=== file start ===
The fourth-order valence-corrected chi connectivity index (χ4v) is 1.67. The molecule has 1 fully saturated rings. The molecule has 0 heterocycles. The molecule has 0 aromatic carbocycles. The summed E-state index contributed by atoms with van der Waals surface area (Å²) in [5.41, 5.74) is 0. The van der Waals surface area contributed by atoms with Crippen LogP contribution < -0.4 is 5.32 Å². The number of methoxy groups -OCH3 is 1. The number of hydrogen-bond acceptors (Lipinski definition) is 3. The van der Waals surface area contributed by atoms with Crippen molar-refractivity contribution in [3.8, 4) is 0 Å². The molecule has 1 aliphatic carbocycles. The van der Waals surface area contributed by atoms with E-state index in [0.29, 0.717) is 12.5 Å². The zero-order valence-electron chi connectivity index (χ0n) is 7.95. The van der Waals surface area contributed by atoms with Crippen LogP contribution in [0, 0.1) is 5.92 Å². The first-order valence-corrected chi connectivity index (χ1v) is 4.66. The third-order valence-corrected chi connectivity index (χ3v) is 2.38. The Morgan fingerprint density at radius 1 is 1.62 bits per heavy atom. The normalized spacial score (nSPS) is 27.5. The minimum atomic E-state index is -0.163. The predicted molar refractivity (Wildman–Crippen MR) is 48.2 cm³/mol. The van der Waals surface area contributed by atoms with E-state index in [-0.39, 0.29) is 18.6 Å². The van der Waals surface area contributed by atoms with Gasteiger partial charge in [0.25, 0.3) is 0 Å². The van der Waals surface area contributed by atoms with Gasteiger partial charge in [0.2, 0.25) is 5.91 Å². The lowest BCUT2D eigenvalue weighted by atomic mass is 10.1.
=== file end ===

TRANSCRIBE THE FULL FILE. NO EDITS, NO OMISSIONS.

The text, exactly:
The fourth-order valence-corrected chi connectivity index (χ4v) is 1.67. The molecule has 1 fully saturated rings. The molecule has 0 heterocycles. The molecule has 0 aromatic carbocycles. The summed E-state index contributed by atoms with van der Waals surface area (Å²) in [5.41, 5.74) is 0. The van der Waals surface area contributed by atoms with Crippen LogP contribution < -0.4 is 5.32 Å². The number of methoxy groups -OCH3 is 1. The number of hydrogen-bond acceptors (Lipinski definition) is 3. The van der Waals surface area contributed by atoms with Crippen molar-refractivity contribution in [3.8, 4) is 0 Å². The molecule has 1 aliphatic carbocycles. The van der Waals surface area contributed by atoms with E-state index in [0.29, 0.717) is 12.5 Å². The zero-order valence-electron chi connectivity index (χ0n) is 7.95. The van der Waals surface area contributed by atoms with Crippen LogP contribution in [0, 0.1) is 5.92 Å². The first-order valence-corrected chi connectivity index (χ1v) is 4.66. The third-order valence-corrected chi connectivity index (χ3v) is 2.38. The Morgan fingerprint density at radius 1 is 1.62 bits per heavy atom. The normalized spacial score (nSPS) is 27.5. The minimum atomic E-state index is -0.163. The predicted molar refractivity (Wildman–Crippen MR) is 48.2 cm³/mol. The van der Waals surface area contributed by atoms with E-state index in [-0.39, 0.29) is 18.6 Å². The van der Waals surface area contributed by atoms with Gasteiger partial charge in [0.25, 0.3) is 0 Å². The van der Waals surface area contributed by atoms with Gasteiger partial charge in [0.2, 0.25) is 5.91 Å². The lowest BCUT2D eigenvalue weighted by atomic mass is 10.1.